Kokua Line

By June Watanabe

Thursday, December 23, 1999

opala pickup
soon in Kalihi

Question: At this time last year, residents of Kalihi were told we would be receiving trash containers for automated pickup. We're still waiting. We seem to be the only community without them. When will we get the containers?

Answer: Be patient awhile longer.

"We are finalizing details of the agreement with (the United Public Workers) union to provide automated collection for Kalihi (and Alewa Heights) next year," said David Shiraishi, the city's Refuse Collection administrator.

So far, about 93 percent of the targeted households have been converted to the automated system, he said. Once the conversion is completed sometime next year, 136,000 of about 163,000 households on Oahu will be served by the automated refuse trucks, Shiraishi said.

The remainder, about 20 percent, of the households on Oahu cannot accommodate the system because the streets are too narrow.


To TheBus driver heading toward Ewa Beach near Daiei in Waipahu about 3:30 p.m. Nov. 16. You were driving very irresponsibly by slamming on your brakes whenever you needed to make a stop.

This caused my 4-year-old son and mother to fall. I understand the bus was crowded and that my mother and son were standing in the front -- that should have been more than enough reason for you to drive more safely.

It was totally unacceptable that you failed to stop the bus and provide assistance. My son received a head injury that could have been serious, and my mother was injured as well. My son was crying the whole time. Shame on you for being so uncaring. The city bus is supposed to be one of the safest modes of public transportation in Hawaii. I can't believe you had the nerve to tell my mother not to file a complaint. I have no problem with our bus system. I have been catching the bus for many years. But in your case, I hope some disciplinary action is taken. -- Very angry mother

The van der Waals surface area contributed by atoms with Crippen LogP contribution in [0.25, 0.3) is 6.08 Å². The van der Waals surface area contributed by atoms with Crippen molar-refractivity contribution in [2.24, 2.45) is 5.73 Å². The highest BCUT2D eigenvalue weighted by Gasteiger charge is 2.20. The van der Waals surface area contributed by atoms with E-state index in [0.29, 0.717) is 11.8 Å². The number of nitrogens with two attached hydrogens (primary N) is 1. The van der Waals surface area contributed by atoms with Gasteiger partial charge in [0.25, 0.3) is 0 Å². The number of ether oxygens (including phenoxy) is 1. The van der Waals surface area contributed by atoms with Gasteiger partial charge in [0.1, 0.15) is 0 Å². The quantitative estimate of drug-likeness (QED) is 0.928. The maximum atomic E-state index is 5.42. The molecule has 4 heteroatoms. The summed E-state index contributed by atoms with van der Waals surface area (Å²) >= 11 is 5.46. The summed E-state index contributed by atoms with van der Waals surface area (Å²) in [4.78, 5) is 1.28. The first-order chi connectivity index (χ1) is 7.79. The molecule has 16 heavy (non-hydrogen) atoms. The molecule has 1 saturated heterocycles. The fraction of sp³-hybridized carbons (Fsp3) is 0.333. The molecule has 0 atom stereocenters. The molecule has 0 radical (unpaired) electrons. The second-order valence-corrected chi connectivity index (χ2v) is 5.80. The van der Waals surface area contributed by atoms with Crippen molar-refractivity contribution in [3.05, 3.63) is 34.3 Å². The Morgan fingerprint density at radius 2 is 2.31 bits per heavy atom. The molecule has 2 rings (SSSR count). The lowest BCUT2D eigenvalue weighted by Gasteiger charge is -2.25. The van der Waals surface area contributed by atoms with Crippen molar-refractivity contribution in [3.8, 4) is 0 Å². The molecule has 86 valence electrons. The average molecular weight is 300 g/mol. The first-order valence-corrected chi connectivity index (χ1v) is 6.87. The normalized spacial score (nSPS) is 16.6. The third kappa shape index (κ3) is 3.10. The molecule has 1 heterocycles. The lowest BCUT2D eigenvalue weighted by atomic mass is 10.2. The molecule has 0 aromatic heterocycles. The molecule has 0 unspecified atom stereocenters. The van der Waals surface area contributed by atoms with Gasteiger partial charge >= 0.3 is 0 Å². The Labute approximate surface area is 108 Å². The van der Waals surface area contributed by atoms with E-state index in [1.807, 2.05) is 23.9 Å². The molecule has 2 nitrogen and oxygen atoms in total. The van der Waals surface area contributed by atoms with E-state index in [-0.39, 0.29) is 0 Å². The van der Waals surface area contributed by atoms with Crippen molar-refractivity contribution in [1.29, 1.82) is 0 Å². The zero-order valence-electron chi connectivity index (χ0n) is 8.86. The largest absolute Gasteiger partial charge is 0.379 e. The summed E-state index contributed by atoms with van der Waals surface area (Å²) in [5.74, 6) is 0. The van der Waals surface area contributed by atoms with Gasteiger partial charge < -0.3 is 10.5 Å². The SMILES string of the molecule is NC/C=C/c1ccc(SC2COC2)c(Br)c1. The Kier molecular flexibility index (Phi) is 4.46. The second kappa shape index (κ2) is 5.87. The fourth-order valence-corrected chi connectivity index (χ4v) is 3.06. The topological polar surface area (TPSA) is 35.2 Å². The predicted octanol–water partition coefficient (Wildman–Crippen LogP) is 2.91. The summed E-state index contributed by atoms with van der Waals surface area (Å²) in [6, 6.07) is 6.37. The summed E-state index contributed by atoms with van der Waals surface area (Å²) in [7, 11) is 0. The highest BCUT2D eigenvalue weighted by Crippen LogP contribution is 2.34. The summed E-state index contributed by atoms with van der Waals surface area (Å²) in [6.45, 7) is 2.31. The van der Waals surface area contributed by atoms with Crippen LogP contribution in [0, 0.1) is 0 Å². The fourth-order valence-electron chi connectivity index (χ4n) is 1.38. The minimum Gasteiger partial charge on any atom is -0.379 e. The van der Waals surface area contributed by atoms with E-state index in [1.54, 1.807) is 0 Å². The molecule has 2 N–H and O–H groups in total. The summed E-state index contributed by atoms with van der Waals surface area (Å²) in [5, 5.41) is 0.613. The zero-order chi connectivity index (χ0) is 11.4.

(Records indicate your son was standing by the front seats of the crowded bus and holding on to a passenger stanchion bar, said J. Roger Morton, senior vice president/director of operations for Oahu Transit Services, who investigated your complaint.

(The driver said he took his foot off the accelerator and began to coast into the bus zone, which is on a slight downward slope. That action apparently caused your son to fall. Your mother fell to her knees, apparently trying to catch him. When the driver stopped the bus, he said he asked your mother if they were all right, Morton said. Your mother stated she was OK but was worried about your son, he said.

(She then moved to the rear of the bus, and the driver said he assumed they were both OK. However, when they got off the bus, your mother said she was going to take your son to the hospital. The driver then called for emergency and supervisory assistance. Medical assistance was offered but declined, Morton said.

(The driver denied he urged your mother not to make a complaint, he said. Other passengers on the bus at the time said the stop was not unusually sudden, Morton said.

(However, any fall on a bus "is a serious matter, and we take numerous steps to reduce the risk of fall or minimize any injury," Morton said. "It is a fact that buses often have standing passengers, and there is always a small risk of falling. We are truly sorry for your understandable anguish over your son.")

Need help with problems? Call Kokua Line at 525-8686,
fax 525-6711, or write to P.O. Box 3080, Honolulu 96802.
Email to

E-mail to City Desk

Text Site Directory:
[News] [Business] [Features] [Sports] [Editorial] [Do It Electric!]
[Classified Ads] [Search] [Subscribe] [Info] [Letter to Editor]
[Stylebook] [Feedback]

© 1999 Honolulu Star-Bulletin